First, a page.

VOL. 128 | NO. 219 | Friday, November 8, 2013
By Amos Maki
Breakaway Running owner Barry Roberson was blown away by the crowds who visited his new Overton Square store, which opened Oct. 30.
The new parking garage at Overton Square is just one piece of the rebirth of the neighborhood. The city-owned, 451-space garage opened in October.
(Daily News/Andrew J. Breig)
Roberson knew his dedicated customer base would shop at the store that is focused on all things running and walking, from apparel to classes and clinics, but he was pleasantly surprised by the amount of walk-up business he experienced over the first weekend.
“With our stores, we’re kind of a destination and our people come to us so I knew they’d come to Overton Square,” said Roberson. “But there were a lot of people we didn’t know existed who walked through our doors. I think it probably almost doubled my business. I knew people would come in and look, but I was surprised that they bought.”
That’s the type of synergy Loeb Properties hoped to create when it decided to pour around $20 million into Overton Square’s rebirth.
Day or night, the retail, entertainment and restaurant center is buzzing with activity, from patrons mingling at the multiple outdoor patios or skipping from one storefront to another.
Loeb Properties is taking steps to make sure the Midtown district is brimming with activity throughout the day, looking for a tenant that will serve breakfast and assigning a staff member to develop events and attractions that will make Overton Square a draw seven days a week.
“We want to see it crowded from the first bell to the last bell, and we’re determined to get more retail,” said Louis Loeb, executive vice president of asset management at Loeb Properties. “We’ve talked to a number of prospects (about a breakfast location) but we haven’t got there yet. Our vision for Overton Square is it being not just a place to go shop, work out and eat, but a place to go to be entertained.”
Loeb Properties officials knew from the beginning that many Memphians – those who fell in love with Overton Square during its heyday and a younger generation thirsting for new retail, dining and entertainment options – would support the revived district. The challenge, as they see it, is to make sure that desire endures.
“We want to grow that support so people, including families and children, can always find something to do at the Square,” Loeb said.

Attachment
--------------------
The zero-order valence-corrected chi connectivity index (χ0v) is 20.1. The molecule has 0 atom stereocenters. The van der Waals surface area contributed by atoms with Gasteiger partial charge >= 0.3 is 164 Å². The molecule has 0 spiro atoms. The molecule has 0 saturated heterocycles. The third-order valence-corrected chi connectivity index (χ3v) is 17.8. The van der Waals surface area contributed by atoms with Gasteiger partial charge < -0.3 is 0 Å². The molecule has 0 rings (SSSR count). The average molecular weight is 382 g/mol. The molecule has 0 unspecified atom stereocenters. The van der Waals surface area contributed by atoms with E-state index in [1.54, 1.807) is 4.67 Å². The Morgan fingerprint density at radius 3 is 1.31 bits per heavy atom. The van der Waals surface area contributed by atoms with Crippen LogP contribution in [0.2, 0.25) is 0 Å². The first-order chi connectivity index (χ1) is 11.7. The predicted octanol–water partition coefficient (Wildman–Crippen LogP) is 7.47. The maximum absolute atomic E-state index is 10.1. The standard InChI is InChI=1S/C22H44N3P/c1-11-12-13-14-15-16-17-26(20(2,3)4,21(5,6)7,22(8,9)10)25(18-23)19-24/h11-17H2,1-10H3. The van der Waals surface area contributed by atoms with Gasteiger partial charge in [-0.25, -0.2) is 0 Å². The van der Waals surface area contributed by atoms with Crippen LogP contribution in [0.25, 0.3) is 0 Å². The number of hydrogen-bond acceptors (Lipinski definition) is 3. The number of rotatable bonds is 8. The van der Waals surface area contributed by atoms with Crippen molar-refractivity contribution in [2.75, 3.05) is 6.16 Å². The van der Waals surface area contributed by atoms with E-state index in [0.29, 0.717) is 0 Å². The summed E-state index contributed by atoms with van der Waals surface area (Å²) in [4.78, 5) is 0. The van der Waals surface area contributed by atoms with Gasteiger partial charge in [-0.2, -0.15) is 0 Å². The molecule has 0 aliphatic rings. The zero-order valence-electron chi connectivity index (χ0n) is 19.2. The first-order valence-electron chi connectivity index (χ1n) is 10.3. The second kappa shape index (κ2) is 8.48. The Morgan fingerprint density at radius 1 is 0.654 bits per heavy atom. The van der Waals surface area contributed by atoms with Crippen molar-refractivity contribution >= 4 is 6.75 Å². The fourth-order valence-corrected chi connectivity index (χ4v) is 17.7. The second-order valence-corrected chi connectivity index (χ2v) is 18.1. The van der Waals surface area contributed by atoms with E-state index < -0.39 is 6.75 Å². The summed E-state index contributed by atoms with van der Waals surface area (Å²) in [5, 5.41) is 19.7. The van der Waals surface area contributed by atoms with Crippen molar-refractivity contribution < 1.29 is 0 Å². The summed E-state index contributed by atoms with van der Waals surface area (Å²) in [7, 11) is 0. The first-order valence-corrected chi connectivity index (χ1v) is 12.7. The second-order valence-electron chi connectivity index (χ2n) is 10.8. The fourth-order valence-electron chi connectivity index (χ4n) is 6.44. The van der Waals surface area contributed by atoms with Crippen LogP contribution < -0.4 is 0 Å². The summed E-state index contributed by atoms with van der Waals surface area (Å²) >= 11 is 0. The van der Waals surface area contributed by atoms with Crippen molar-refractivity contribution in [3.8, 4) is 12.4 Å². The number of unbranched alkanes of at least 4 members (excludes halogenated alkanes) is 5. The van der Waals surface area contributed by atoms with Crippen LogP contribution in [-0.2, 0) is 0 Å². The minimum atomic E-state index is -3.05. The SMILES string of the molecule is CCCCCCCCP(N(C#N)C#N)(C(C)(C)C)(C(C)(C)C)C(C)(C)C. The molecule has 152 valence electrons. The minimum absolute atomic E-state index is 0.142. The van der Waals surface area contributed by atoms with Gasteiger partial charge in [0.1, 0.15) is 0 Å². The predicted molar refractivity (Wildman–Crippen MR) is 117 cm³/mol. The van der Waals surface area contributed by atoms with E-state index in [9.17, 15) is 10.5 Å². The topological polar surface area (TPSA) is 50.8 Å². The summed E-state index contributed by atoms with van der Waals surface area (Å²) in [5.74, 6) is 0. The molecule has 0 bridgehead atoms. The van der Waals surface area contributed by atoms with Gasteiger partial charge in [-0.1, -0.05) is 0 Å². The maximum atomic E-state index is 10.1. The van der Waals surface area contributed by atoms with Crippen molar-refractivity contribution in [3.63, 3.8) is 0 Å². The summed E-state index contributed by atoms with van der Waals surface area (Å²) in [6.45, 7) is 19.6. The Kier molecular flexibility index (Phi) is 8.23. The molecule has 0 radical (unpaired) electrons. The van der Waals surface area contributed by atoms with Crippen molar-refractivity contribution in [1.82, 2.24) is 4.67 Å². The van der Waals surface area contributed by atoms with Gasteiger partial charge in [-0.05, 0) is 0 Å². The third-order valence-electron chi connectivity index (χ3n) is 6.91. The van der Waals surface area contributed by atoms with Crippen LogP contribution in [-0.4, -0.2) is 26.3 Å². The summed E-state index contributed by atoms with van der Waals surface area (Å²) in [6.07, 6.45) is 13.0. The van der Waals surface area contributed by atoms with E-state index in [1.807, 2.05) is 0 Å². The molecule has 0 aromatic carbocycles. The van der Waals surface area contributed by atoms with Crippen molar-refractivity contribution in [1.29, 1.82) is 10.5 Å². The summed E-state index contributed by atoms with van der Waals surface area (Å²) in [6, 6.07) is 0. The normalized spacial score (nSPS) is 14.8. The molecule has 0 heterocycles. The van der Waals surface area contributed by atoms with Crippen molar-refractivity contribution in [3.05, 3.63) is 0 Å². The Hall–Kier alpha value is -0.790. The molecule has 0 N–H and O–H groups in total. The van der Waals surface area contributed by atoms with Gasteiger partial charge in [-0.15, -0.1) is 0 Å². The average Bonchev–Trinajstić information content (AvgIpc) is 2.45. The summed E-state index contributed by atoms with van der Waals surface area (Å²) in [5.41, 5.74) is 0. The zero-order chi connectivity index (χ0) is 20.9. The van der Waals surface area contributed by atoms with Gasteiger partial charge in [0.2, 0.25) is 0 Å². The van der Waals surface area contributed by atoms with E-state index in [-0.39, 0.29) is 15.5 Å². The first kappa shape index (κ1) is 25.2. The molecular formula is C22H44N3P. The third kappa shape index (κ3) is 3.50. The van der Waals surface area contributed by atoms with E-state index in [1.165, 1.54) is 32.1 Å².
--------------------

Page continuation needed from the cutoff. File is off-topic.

One of the reasons the original Overton Square failed was because it never became diversified. It had a lively restaurant scene but little else to maintain a steady stream of visitors.
To avoid that fate, Loeb has focused on a mix of uses, signing several athletic or sports-based businesses and boutique clothing and food shops in addition to the restaurants.
Danny Buring of The Shopping Center Group LLC said Loeb’s strategy of pursuing a wide variety of tenants will be central to the district’s sustained success.
Workers pour cement at the new Hattiloo Theatre construction site with the new parking garage looming in the background.
(Daily News/Andrew J. Breig)
“If you’re just one thing you’ll never be able to sustain it,” said Buring. “Look what happened to Overton Square. It was pigeonholed – just entertainment and restaurants. You want to have a mix of uses.”
A lot of activity has occurred at Overton Square over the last month.
Loeb Properties unveiled a new branding campaign for the district and artist Yvonne Bobo installed a three-story steel sculpture at Madison Avenue and Cooper Street, the latest addition to a wide variety of public art created at the Square.
In October, the city-owned 451-space parking garage at the northeast corner of Monroe Avenue and Florence Street opened. So far, Loeb officials say around 2,300 cars have used the facility since the opening. On average, around 250 vehicles a day used the garage on the weekends and 125 during the week.
“We expect that to increase significantly as a string of new tenants move in over the next few months – Babalu Tacos and Tapas, Robata Ramen & Yakitori Bar, Sweet Noshings, Bikram Yoga Memphis and Gould's on the Square,” said Elizabeth Berglund, community relations director for Loeb Properties. “All have signed leases but are not open for business yet.”
Special events, which could attract visitors who otherwise may not be inclined to visit Overton Square’s businesses, will play a large role in the future vitality of the district. The parking garage and new Tower Courtyard behind Memphis Pizza Cafe were created with hosting events in mind.
This year’s Indie Memphis Film Festival held an outdoor showing at the courtyard and the first floor of the garage was designed so it could host events, such as a farmer’s market or small festival. Musical acts performed at the courtyard over the weekend.
“It just made it a fun, festive atmosphere,” said Roberson, who was the first non-restaurant tenant to sign a lease at Overton Square. “It’s a real interesting mix and I think we’ll all end up helping each other.”
The Overton Square redevelopment effort has been a labor of love for the Loebs. The first building Loeb Properties acquired there was the century-old Yosemite Sam’s property on the northwest corner of Madison and Cooper, now home to Local Gastropub.
“When we got in there the building was almost 100 years old and noting much had been done to it,” Loeb said. “Some people wanted to tear it down and rebuild it but I said, ‘No, you can’t replace that history.’”
“Through the course of that we realized the same thing would have to happen with the rest of the Square. We just didn’t realize the scope and scale of the problems but our spirits never sagged on this one. Understanding what the Square means to Memphis, we never doubted people would come to support it.”